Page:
Writers who understand the nature of true poetic images automatically, and often unconsciously, raise the bar for their work. Because “hotbed images” can’t be produced like prints at Wal-Mart, they teach patience—as your mother always said, it’s a virtue—and usually lead the poem toward a richness the poet couldn’t consciously choose to create.

 

City Limits

The Blue

Mortality

The Glare

Signals

© Andrew Young

City Limits

         for Melody

You’re like wildwood at the edge of a city.
And I’m the city: steam, sirens, a jumble
of lit and unlit windows in the night.

You’re the land as it must have been
and will be—before me, after me.
It’s your natural openness
I want to enfold me. But then
you’d become city; or you’d hide
away your wildness to save it.

So I stay within limits—city limits,
heart limits. Although, under everything,
I have felt unlimited earth. Unlimited you.

 

Poem Index

© Andrew Young

The Blue

          In memory of Michael Nigg,
          April 28, 1969 – September 8, 1995


The dream refused me his face.
There was only Mike, turned away;
damp tendrils of hair curled out
from under the ribbed, rolled
brim of a knit ski cap. He’s hiding

the wound, I thought, and my heart
shrank. Then Mike began to talk—
to me, it seemed, though gazing off
at a distant, sunstruck stand of aspen
that blazed against a ragged wall

of pines. His voice flowed like sweet
smoke, or amber Irish whiskey;
or better: a brook littered with colors
torn out of autumn. The syllables
swept by on the surface of his voice—

so many, so swift, I couldn’t catch
their meanings . . . yet struggled not
to interrupt, not to ask or plead—
as though distress would be exactly
the wrong emotion. Then a wind

gusted into the aspen grove, turned
its yellows to a blizzard of sparks.
When the first breath of it touched us,
Mike fell silent. Then he stood. I felt
the dream letting go, and called,

“Don’t!” Mike flung out his arms,
shouted an answer . . . and each word
shimmered like a hammered bell.
(Too soon the dream would take back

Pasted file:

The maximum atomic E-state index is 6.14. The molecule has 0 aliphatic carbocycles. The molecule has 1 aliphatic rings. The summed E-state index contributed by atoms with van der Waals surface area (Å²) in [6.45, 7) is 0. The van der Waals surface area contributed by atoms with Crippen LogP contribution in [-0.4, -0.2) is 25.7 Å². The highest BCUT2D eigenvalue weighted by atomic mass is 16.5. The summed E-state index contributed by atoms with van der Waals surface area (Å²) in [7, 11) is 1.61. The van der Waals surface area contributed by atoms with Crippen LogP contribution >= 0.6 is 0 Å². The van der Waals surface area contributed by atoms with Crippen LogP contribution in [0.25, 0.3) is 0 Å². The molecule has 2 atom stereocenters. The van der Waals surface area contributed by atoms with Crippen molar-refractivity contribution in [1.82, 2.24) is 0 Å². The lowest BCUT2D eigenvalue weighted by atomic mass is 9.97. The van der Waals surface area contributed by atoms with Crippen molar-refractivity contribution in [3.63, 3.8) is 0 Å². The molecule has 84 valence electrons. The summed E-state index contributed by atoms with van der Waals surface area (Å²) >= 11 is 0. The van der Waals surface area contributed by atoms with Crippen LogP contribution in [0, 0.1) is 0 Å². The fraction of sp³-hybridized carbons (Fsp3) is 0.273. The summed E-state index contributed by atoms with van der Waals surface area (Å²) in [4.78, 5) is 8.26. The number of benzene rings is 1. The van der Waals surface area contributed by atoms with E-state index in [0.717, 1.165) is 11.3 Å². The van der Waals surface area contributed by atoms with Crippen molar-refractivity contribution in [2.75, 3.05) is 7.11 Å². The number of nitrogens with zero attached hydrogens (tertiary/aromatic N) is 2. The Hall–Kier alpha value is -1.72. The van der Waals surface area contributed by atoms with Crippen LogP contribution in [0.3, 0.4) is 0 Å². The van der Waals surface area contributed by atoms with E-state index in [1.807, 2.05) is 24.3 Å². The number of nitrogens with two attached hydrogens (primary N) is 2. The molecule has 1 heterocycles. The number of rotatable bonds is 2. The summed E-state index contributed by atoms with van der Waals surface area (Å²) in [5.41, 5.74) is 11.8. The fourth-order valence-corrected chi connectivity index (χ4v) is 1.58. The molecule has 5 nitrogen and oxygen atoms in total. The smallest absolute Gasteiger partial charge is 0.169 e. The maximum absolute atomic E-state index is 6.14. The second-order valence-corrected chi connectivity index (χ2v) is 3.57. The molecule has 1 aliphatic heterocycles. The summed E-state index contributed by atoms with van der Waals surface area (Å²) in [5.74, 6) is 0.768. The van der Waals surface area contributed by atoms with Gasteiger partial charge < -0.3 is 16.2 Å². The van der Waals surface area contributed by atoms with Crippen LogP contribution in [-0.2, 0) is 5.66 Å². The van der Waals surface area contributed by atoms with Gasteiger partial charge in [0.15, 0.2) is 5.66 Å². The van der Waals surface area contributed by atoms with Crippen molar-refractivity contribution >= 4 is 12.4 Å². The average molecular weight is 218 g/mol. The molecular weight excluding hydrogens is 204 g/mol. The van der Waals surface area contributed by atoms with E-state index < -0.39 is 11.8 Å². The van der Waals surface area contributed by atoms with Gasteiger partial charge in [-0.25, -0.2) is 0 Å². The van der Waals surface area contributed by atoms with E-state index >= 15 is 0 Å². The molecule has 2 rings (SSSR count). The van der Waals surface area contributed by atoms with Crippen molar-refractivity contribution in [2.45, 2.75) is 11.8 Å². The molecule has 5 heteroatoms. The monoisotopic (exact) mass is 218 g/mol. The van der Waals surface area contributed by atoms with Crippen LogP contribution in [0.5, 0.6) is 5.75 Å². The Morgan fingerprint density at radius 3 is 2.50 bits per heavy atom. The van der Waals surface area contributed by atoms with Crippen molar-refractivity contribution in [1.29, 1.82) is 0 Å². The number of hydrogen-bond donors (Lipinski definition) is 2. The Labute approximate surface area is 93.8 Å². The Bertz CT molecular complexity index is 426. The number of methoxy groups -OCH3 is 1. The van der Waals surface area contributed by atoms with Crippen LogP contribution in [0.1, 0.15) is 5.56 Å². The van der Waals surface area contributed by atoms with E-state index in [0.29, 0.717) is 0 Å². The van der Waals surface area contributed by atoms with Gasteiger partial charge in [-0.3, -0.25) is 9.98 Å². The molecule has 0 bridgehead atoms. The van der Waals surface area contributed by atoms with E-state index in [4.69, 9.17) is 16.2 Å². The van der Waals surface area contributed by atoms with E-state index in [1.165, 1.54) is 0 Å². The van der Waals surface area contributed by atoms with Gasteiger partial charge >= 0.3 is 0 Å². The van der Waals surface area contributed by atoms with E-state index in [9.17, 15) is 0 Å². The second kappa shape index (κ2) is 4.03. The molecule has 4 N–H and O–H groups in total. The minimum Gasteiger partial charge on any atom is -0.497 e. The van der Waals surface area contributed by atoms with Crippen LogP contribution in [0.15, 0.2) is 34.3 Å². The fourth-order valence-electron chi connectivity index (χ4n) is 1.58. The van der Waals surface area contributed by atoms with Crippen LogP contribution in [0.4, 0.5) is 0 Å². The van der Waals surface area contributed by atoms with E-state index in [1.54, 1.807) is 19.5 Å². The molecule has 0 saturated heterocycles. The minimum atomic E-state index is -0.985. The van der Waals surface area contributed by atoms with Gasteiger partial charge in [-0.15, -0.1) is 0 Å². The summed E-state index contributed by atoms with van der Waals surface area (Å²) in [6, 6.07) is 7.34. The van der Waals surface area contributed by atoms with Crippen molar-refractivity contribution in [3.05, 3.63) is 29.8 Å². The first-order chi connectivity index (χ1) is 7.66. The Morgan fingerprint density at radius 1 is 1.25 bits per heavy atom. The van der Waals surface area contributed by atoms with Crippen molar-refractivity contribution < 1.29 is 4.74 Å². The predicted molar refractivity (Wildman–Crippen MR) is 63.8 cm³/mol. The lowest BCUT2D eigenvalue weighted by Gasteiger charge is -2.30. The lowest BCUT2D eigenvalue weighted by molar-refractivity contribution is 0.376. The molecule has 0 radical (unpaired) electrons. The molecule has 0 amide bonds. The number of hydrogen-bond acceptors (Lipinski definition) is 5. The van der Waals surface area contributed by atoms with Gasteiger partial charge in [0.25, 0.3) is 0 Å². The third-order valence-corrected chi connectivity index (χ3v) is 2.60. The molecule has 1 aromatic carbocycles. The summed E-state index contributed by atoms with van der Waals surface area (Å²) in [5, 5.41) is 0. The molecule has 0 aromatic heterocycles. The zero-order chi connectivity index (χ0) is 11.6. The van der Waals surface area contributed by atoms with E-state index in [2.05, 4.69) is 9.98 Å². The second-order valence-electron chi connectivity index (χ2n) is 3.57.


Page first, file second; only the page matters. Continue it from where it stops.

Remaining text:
all but their resonance.) The wind

surged. Then Mike leaned into it,
slipped away like a wavering flame.
And all at once I noticed the sky:
its sheer, light-scoured immensity;
the lavish tenderness of its blue.

 

Poem Index

© Andrew Young

Mortality

Hard to imagine yourself
in the ground … a shabby mess
of broken spindles, the loom
that cranked out the cloth of you
smashed, scattered—and somewhere
the ego sputtering its rage.

You can hear it now—railing
like a mill-town dowager
piqued, let’s say, by the country’s
fraying moral fiber. Her spotted fist
gavels the tea-table, making
the bone teacups clatter.

“Oh! The very idea!”

 

Poem Index

© Andrew Young

The Glare

This slug on the path is both slick and slow-witted. They usually stick to the granite coolnesses in the rock garden, but this fellow’s managed to wander into the sun’s killing glare. Maybe the morning’s overcast made him think dusk, and venture out. Anyhow, now he races—there is no other way to say it—“sluggishly” toward the lilac-shadowed grass. Not blindly, though. As we bend down to study him, the creature curls upward, waving his antennas like little drunken fists. Then he goes back to hauling an invisible heaviness across the warm flagstone. It must be that his mortality weighs as much as ours, and therefore we’re drawn to his ache, his speechless effort … watching him arch and stretch like the tongue in a dying man’s mouth….

 

Poem Index

© Andrew Young